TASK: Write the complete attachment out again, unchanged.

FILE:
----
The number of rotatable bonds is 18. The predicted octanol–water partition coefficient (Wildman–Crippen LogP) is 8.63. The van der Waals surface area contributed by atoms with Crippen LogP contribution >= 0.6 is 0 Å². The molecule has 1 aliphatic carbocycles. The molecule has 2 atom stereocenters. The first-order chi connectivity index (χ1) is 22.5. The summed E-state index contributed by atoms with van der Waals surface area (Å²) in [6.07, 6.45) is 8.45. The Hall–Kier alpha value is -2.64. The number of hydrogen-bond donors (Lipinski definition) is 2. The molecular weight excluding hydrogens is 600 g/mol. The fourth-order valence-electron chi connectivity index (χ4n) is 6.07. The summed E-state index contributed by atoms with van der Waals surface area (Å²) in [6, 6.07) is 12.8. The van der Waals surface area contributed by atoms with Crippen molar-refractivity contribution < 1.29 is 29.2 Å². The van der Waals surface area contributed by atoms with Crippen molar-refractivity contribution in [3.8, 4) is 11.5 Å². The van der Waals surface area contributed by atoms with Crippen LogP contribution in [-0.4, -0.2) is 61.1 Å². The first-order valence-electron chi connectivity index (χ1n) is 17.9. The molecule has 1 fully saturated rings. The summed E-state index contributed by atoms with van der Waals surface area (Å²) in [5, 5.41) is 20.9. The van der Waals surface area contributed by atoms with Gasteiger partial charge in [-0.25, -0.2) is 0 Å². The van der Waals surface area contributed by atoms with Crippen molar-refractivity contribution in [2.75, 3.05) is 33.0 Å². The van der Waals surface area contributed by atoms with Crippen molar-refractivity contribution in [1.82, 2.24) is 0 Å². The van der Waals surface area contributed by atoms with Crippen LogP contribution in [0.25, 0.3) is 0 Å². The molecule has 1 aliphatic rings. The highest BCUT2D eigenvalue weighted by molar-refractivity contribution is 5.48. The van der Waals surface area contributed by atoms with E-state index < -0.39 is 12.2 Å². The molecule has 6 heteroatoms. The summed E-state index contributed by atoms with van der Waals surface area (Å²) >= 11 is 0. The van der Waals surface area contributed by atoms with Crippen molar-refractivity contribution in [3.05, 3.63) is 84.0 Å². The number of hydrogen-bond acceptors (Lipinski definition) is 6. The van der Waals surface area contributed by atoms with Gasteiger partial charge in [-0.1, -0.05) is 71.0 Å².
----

The number of rotatable bonds is 18. The predicted octanol–water partition coefficient (Wildman–Crippen LogP) is 8.63. The van der Waals surface area contributed by atoms with Crippen LogP contribution >= 0.6 is 0 Å². The molecule has 1 aliphatic carbocycles. The molecule has 2 atom stereocenters. The first-order chi connectivity index (χ1) is 22.5. The summed E-state index contributed by atoms with van der Waals surface area (Å²) in [6.07, 6.45) is 8.45. The Hall–Kier alpha value is -2.64. The number of hydrogen-bond donors (Lipinski definition) is 2. The molecular weight excluding hydrogens is 600 g/mol. The fourth-order valence-electron chi connectivity index (χ4n) is 6.07. The summed E-state index contributed by atoms with van der Waals surface area (Å²) in [6, 6.07) is 12.8. The van der Waals surface area contributed by atoms with Crippen molar-refractivity contribution < 1.29 is 29.2 Å². The van der Waals surface area contributed by atoms with Crippen molar-refractivity contribution in [3.8, 4) is 11.5 Å². The van der Waals surface area contributed by atoms with Crippen LogP contribution in [-0.4, -0.2) is 61.1 Å². The first-order valence-electron chi connectivity index (χ1n) is 17.9. The molecule has 1 fully saturated rings. The summed E-state index contributed by atoms with van der Waals surface area (Å²) in [5, 5.41) is 20.9. The van der Waals surface area contributed by atoms with Gasteiger partial charge in [-0.25, -0.2) is 0 Å². The van der Waals surface area contributed by atoms with Crippen molar-refractivity contribution in [2.75, 3.05) is 33.0 Å². The van der Waals surface area contributed by atoms with Crippen molar-refractivity contribution in [1.82, 2.24) is 0 Å². The van der Waals surface area contributed by atoms with Crippen LogP contribution in [0.25, 0.3) is 0 Å². The molecule has 1 aliphatic rings. The highest BCUT2D eigenvalue weighted by molar-refractivity contribution is 5.48. The van der Waals surface area contributed by atoms with E-state index < -0.39 is 12.2 Å². The molecule has 6 heteroatoms. The summed E-state index contributed by atoms with van der Waals surface area (Å²) >= 11 is 0. The van der Waals surface area contributed by atoms with Crippen molar-refractivity contribution in [3.05, 3.63) is 84.0 Å². The number of hydrogen-bond acceptors (Lipinski definition) is 6. The van der Waals surface area contributed by atoms with Gasteiger partial charge in [-0.1, -0.05) is 71.0 Å².